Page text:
The thought of having to watch a satire of celebrity culture in 2018 already sounds grating. At this point it's so been there, done that, and even a satire on this topic demands you sit through characters' insufferable behavior. Daniel Adams' An L.A. Minute makes you suffer through it all and never redeems itself, despite the potentially interesting duo of Gabriel Byrne and Kiersey Clemons as leads. The stars seem out of place with each other and in this movie, with creators who have no idea what they want to say.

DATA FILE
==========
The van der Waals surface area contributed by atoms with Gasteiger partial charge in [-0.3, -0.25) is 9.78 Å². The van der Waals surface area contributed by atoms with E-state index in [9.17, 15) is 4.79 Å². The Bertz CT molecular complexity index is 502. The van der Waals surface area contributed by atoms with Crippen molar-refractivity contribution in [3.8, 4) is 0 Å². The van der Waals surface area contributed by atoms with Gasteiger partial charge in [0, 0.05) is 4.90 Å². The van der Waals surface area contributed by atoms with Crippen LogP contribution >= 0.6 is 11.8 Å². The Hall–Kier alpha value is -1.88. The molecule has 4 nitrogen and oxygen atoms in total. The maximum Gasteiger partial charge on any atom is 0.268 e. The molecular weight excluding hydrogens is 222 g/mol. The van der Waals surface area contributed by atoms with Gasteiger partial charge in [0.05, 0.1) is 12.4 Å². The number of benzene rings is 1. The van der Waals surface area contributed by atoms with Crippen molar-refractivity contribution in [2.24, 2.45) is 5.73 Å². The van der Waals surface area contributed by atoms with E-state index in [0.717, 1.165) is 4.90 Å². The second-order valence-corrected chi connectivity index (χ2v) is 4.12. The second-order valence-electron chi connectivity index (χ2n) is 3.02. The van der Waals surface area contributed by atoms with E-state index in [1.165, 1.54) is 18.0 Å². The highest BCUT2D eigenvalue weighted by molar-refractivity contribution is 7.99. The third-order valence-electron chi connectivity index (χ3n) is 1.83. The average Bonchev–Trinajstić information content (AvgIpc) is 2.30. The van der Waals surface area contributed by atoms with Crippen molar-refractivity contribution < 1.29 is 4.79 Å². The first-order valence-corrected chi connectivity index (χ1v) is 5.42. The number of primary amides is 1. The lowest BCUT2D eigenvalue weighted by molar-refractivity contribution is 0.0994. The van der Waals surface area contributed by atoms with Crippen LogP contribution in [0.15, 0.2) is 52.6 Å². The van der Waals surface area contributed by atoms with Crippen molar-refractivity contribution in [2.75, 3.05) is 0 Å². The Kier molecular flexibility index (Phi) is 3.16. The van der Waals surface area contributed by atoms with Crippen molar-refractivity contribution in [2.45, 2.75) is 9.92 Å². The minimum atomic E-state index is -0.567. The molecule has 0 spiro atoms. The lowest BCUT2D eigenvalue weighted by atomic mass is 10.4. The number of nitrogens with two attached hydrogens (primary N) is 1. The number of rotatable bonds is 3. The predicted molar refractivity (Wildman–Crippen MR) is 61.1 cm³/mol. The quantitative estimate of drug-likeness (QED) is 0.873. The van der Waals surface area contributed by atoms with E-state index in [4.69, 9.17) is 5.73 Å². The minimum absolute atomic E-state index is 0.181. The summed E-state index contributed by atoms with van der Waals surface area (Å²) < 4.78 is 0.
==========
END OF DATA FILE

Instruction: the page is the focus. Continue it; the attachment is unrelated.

Byrne plays Pulitzer-winning novelist Ted Gould, now a sellout in a bougie Malibu mansion. His latest book is about a homeless serial killer, and my educated guess is that it's not just out of touch, but offensive. He gives money to the homeless that he passes on the street but calls them out for not being more thankful, though he has not shown gratitude for the people working under him. Gould's life takes a sharp turn, though, when he gets mugged by two homeless men and runs into a performance artist who goes by the name Velocity (Clemons). Velocity is an edgy, boundary-pushing artist but exists as nothing more than your manic pixie type, the girl who makes Gould realize he's just a "hack author" and teaches him to say "urban outdoorsmen" instead of "bums." But for a movie that sets itself up as one that will teach the one percent some kind of valuable lesson, An L.A. Minute offers no takeaways, especially as Velocity gets sucked into the limelight and is promised fame in, verbatim, "an L.A. minute."